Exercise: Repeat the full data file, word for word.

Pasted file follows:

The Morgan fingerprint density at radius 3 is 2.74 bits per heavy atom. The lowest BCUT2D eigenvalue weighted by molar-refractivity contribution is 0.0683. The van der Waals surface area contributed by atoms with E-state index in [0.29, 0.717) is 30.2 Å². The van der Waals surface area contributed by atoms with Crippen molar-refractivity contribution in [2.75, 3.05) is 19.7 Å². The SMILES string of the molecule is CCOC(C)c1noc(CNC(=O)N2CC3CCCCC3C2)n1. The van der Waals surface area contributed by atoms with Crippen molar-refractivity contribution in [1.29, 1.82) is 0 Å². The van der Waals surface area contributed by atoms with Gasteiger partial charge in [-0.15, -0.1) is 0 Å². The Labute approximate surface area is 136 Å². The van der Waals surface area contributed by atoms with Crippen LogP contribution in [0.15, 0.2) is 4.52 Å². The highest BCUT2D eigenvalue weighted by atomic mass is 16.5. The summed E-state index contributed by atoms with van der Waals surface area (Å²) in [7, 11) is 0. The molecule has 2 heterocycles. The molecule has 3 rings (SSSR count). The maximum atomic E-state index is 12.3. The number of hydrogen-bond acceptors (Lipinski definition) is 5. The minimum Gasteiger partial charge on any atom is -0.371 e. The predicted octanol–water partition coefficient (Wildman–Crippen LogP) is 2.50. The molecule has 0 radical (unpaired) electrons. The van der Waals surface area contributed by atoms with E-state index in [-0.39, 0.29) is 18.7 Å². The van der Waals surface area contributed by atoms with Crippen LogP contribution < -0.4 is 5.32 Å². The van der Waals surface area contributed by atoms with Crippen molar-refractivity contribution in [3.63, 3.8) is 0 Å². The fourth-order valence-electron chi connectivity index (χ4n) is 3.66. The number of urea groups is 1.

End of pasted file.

The Morgan fingerprint density at radius 3 is 2.74 bits per heavy atom. The lowest BCUT2D eigenvalue weighted by molar-refractivity contribution is 0.0683. The van der Waals surface area contributed by atoms with E-state index in [0.29, 0.717) is 30.2 Å². The van der Waals surface area contributed by atoms with Crippen molar-refractivity contribution in [2.75, 3.05) is 19.7 Å². The SMILES string of the molecule is CCOC(C)c1noc(CNC(=O)N2CC3CCCCC3C2)n1. The van der Waals surface area contributed by atoms with Crippen molar-refractivity contribution in [1.29, 1.82) is 0 Å². The van der Waals surface area contributed by atoms with Gasteiger partial charge in [-0.15, -0.1) is 0 Å². The Labute approximate surface area is 136 Å². The van der Waals surface area contributed by atoms with Crippen LogP contribution in [0.15, 0.2) is 4.52 Å². The highest BCUT2D eigenvalue weighted by atomic mass is 16.5. The summed E-state index contributed by atoms with van der Waals surface area (Å²) in [7, 11) is 0. The molecule has 2 heterocycles. The molecule has 3 rings (SSSR count). The maximum atomic E-state index is 12.3. The number of hydrogen-bond acceptors (Lipinski definition) is 5. The minimum Gasteiger partial charge on any atom is -0.371 e. The predicted octanol–water partition coefficient (Wildman–Crippen LogP) is 2.50. The molecule has 0 radical (unpaired) electrons. The van der Waals surface area contributed by atoms with E-state index in [-0.39, 0.29) is 18.7 Å². The van der Waals surface area contributed by atoms with Crippen LogP contribution < -0.4 is 5.32 Å². The van der Waals surface area contributed by atoms with Crippen molar-refractivity contribution in [3.63, 3.8) is 0 Å². The fourth-order valence-electron chi connectivity index (χ4n) is 3.66. The number of urea groups is 1.